Ypsilanti-based HighScope Educational Research Foundation
was forced to close its demonstration preschool for one year during the COVID-19 pandemic. But the program is coming back this fall stronger than before due to a partnership with Ann Arbor-based Gretchen's House
Early childhood education nonprofit HighScope celebrated its 50th anniversary in 2020 and will celebrate the 50th year of its demonstration preschool this year.
Locally, HighScope is known for the Perry Preschool Study
started by psychologist David Weikart, in cooperation with Perry Elementary School principal Charles Eugene Beatty, in 1962. The study tracked the progress of 123 Black children born in poverty and at high risk of academic failure, even following the children into adulthood.
HighScope President Alejandra Barraza says the study is now looking at the third generation, examining impacts on the original subjects' siblings and grandchildren.
"Our program has a family focus, so the impact on the families is incredibly important," Barraza says.
Results of the landmark study showed that quality preschool programs with an emphasis on active learning have a lasting, positive impact on the participants' life outcomes.
HighScope ended its relationship with Ypsilanti's Perry Elementary many years ago, but the research done in the '60s led to HighScope's establishment in 1970. Since then, HighScope's research has been used in HeadStart and other early childhood programs around the United States, and HighScope now has a presence in 10 countries besides the U.S.
After a year's hiatus, the only time in 50 years that the demonstration preschool hasn't been open, the program is back this fall with more slots for pupils and a new partnership with early childhood development center Gretchen's House. The preschool building will be renamed Gretchen’s House @ HighScope.
In 2019, the demonstration preschool was made up of 12 4-year-old pupils, with four of them having their tuition funded by the state of Michigan through the Great Start Readiness Program (GSRP). The rest of the children's families either paid full tuition or partial tuition through a scholarship. This fall, the demonstration preschool will take on 16 children, all funded by GSRP.
The preschool has a number of aims, from demonstrating the HighScope curriculum in action to providing ongoing professional development for teachers to serving as a lab that supports HighScope's research and curriculum.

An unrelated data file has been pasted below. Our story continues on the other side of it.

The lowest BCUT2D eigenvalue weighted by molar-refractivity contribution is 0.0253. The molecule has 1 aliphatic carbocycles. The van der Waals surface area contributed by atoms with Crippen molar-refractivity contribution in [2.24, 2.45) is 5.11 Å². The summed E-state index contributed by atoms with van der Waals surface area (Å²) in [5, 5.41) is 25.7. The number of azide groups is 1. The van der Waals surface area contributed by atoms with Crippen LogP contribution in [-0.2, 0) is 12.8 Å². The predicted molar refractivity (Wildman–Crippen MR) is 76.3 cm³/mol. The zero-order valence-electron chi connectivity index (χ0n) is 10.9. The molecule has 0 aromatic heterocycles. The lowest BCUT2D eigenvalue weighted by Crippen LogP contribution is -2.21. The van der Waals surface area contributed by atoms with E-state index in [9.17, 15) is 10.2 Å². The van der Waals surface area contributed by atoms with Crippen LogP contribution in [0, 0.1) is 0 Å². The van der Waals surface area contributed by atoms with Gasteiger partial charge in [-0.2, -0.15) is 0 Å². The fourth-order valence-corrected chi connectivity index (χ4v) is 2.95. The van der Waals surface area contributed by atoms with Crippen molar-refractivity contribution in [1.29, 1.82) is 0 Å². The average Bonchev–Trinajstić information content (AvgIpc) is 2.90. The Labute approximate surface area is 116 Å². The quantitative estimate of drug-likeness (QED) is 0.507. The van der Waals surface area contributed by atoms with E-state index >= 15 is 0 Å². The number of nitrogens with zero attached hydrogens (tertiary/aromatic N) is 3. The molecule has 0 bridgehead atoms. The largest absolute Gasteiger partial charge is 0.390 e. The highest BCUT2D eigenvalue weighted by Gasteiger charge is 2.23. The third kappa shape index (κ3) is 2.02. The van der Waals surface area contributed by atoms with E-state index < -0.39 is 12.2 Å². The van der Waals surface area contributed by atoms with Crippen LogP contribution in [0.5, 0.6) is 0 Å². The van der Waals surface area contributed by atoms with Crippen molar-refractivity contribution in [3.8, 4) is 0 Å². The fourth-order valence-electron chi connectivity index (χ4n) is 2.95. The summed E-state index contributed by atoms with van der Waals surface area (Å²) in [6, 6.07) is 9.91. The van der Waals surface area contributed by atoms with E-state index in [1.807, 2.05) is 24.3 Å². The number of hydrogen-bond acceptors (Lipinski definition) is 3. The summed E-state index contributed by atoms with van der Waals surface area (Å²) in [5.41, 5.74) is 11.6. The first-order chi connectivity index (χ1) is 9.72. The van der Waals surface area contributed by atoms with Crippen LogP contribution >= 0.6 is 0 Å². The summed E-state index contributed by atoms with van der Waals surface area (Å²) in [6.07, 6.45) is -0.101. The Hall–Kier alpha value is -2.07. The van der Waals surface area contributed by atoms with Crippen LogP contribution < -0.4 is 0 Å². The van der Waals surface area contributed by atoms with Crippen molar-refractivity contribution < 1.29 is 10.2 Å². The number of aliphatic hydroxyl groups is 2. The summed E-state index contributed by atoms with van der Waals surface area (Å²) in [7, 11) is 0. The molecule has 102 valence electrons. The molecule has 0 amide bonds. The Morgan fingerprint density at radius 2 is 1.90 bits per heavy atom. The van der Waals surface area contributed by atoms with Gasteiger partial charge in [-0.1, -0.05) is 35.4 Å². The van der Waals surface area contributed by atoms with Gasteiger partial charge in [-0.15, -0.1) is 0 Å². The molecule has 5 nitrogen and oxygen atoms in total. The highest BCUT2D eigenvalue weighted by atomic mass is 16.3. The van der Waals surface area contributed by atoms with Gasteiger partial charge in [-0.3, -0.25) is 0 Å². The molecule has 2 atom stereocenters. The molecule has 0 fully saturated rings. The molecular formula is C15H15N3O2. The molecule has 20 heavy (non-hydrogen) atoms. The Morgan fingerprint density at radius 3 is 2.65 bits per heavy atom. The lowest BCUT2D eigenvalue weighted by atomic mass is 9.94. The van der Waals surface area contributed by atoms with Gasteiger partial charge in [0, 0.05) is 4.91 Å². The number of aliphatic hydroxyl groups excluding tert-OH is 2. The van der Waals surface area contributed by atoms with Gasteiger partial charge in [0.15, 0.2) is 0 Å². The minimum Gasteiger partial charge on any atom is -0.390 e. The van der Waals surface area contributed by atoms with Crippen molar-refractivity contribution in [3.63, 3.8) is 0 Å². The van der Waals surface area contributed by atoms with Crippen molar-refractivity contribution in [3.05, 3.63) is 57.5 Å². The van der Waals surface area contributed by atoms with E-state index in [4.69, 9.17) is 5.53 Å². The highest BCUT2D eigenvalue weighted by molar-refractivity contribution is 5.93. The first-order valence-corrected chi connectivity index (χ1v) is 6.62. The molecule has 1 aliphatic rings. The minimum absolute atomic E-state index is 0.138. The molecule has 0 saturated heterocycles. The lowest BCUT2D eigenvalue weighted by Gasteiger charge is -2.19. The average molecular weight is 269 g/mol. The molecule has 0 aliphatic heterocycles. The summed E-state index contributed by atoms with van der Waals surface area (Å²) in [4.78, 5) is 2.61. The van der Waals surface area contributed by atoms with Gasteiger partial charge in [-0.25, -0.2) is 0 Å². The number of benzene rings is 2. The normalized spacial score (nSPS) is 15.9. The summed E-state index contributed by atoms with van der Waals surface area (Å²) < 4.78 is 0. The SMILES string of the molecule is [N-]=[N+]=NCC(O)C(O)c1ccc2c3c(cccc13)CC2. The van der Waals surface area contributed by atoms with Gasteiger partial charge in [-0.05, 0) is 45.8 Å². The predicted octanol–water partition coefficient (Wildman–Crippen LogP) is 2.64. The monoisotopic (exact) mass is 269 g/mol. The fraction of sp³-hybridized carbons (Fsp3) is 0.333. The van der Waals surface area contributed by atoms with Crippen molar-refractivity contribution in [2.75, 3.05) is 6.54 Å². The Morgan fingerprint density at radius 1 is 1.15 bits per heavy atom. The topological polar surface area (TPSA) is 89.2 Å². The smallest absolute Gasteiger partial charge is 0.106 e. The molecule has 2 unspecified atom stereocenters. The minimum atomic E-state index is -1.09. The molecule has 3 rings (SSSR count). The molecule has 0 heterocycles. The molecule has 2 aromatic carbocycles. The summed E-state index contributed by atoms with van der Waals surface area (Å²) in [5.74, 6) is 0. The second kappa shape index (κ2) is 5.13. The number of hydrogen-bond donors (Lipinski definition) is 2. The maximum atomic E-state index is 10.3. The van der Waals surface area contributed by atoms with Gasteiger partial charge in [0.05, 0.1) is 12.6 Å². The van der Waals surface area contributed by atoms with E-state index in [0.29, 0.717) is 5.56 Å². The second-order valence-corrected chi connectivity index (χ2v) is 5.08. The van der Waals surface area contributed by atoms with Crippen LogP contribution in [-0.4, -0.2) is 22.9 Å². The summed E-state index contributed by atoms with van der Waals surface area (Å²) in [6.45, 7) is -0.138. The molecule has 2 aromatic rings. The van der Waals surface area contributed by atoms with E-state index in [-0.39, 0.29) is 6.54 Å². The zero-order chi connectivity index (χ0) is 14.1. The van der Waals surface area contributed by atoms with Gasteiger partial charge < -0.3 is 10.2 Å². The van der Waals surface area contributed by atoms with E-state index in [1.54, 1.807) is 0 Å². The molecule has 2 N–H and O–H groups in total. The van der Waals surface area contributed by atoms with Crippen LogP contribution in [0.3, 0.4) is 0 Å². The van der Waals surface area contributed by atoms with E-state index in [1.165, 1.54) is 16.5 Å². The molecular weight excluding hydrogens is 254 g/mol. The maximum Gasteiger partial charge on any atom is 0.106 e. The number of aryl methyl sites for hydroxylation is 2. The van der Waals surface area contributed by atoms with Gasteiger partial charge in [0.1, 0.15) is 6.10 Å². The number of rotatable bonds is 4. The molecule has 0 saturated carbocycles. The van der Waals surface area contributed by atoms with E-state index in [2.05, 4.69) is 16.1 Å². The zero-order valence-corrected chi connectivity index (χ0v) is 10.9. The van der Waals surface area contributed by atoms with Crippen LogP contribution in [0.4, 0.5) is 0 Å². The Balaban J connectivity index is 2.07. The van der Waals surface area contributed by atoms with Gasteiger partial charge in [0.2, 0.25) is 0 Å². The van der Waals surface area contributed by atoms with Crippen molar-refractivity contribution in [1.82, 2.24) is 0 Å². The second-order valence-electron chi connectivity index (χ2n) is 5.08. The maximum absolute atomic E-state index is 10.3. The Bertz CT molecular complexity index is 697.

Through the new partnership, Gretchen's House will contribute staff, and HighScope will contribute one teacher and the preschool building and its grounds. Barraza says the fit with Gretchen's House was ideal, since Gretchen's House had been a "valued partner for many years," including HighScope practices in its centers around Ann Arbor.
Barraza says the fact that the owner of Gretchen's House "is an expert in outdoor spaces" as places of learning brings extra value to the partnership. The grounds of the demonstration preschool are currently being renovated to make the most of them, Barraza says.
Though HighScope has a global reach, Barraza says it's important for the organization to focus on outreach in its home city of Ypsilanti. To that end, HighScope will host an open house from 4:30-6:30 p.m. Aug. 19 on its campus at 600 N. River St. in Ypsilanti. Parents of prospective students and other community members are welcome to attend.
For more information, contact Laura Griswold at Inquiry@gretchenshouse.com
Sarah Rigg is a freelance writer and editor in Ypsilanti Township and the project manager of On the Ground Ypsilanti. She joined Concentrate as a news writer in early 2017 and is an occasional contributor to other Issue Media Group publications. You may reach her at firstname.lastname@example.org.
Photo by Sarah Rigg.